Speaking of a waste of time, Mishima Lisa is the most pointless character I’ve seen in quite a while. She’s painted as important right from the beginning, and we’re made to understand her character very clearly, but all she amounts to is a sort of love interest for Twelve. There’s no chemistry between them, and neither are interesting in their own right. All of the dialog surrounding Lisa is either about how she’s in the way, or about how Twelve wants her around anyways. Her involvement in the story never feels justified, and she takes up ridiculous amounts of screentime just for the same repetitive conversations.
And if she’s not bad enough, there’s the rival character, Five. I use the word “character” with hesitation, as Five is more of a gimmick. Her only trait is an obsession with taking down Nine (the reasons for which we never really learn), and she tries to do so using over-the-top, immersion-breaking schemes that never amount to anything. Her entire subplot adds nothing to the story and changes nothing in the end. She’s purely a frivolous character used to pad out the runtime of the show and provide a rival who would seem to be on more equal footing with the main characters, even though Shibazaki had already proven himself more than capable of contending with them, and Five’s stupid plans only managed to make the script feel campier than it seemed to want to be.
Looking at Nine and Five, I found myself thinking about Death Note, and how that show’s central rivalry was so perfectly handled. We totally understood both Light and L’s motivations, and they felt like real, living characters, whose plans, however campy, all made sense in the context of the story surrounding them. These two had intense, meaningful encounters right from the beginning, where both sides were giving their all to winning. In this show, Five just comes off as a total psychopath who isn’t at home in the straight-faced setting of the story, and Nine is a boring, static character, who only regards Five as a very dangerous nuisance. There is no thematic weight to their rivalry, no drama, no characterization–it just feels like it’s going through the motions of what’s supposed to make a thriller story interesting, with no comprehension of how to actually make viewers care about characters.
Shibazaki is the closest thing that the series has to a real character–he’s motivated by past mistakes, and by his hatred towards nuclear terrorism, and there’s weight to his actions as he puts himself at risk to get his job done. However, Shibazaki is almost completely declawed as of episode five, with the arrival of Five, and even in the end his ability to solve the riddles never really amounts to much. Nine and Twelve enact their entire plan exactly as they’d had it laid out from the beginning, and while they see Shibazaki as integral to that plan, and it’s on him to carry the message in the end, it never really feels like he accomplished anything.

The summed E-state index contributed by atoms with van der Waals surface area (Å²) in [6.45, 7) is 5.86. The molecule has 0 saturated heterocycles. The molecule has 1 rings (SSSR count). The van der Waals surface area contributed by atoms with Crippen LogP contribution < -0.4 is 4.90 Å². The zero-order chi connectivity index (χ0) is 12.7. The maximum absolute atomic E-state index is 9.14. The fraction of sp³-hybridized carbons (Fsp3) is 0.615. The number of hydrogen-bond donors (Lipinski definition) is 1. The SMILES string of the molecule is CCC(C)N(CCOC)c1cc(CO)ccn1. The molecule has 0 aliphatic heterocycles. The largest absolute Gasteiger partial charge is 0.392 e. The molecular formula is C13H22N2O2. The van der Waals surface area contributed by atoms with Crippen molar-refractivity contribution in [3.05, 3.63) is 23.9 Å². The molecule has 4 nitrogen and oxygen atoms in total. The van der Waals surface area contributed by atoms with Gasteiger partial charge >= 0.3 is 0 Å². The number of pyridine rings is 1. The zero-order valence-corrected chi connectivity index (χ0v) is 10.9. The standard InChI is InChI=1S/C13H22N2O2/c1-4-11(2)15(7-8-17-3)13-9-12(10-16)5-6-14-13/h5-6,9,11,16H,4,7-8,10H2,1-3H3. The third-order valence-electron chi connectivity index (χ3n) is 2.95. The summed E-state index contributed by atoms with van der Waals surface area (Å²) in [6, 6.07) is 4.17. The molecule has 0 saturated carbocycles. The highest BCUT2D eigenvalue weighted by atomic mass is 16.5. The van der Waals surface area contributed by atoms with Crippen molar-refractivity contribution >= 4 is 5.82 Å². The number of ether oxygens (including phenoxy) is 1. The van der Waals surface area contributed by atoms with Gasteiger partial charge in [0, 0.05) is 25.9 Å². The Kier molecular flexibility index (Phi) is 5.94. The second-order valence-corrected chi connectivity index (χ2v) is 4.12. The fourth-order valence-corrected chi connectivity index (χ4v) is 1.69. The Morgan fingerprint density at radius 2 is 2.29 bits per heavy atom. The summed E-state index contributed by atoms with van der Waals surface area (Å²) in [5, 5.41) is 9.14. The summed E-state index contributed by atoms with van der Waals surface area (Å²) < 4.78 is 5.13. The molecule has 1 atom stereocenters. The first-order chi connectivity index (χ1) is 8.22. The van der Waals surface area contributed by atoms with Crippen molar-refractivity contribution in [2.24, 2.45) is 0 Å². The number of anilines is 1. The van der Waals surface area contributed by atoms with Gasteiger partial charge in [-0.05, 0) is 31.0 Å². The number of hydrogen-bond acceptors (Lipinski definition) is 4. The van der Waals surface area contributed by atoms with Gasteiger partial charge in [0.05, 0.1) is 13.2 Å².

In the end, Zankyou no Terror is a series without a soul. It has no thematic weight to it whatsoever. It doesn’t tell the viewer anything but a fictional story about a game between two terrorists and two members of the police force. The bulk of the story is just a bunch of setups for explosive set pieces, none of which are involving or have any dramatic tension. None of the characters are interesting, and most of them don’t even matter. The only saving grace of the experience is the heartbreakingly phenomenal soundtrack by Yoko Kanno, and the outstanding visuals. However, I hesitate to say that the show really had any interesting scenes after the first episode, because in spite of the attempt to create a thick atmosphere and delicate use of pacing, it’s so impossible to care about anything that happens that I constantly found myself waiting for the series to get to the point. Every gigantic action set piece felt like a waste of time since I didn’t understand the significance of any of the characters’ actions, and especially the setups of Five’s plans were so ridiculous that I couldn’t even take them seriously.
I can’t say that Zankyou no Terror is even slightly worth watching. If you want a mystery thriller involving terrorist plots, go read the infinitely superior 20th Century Boys, or even just read or watch Death Note again. Any single episode of that show is more interesting than the entirety of Zankyou no Terror.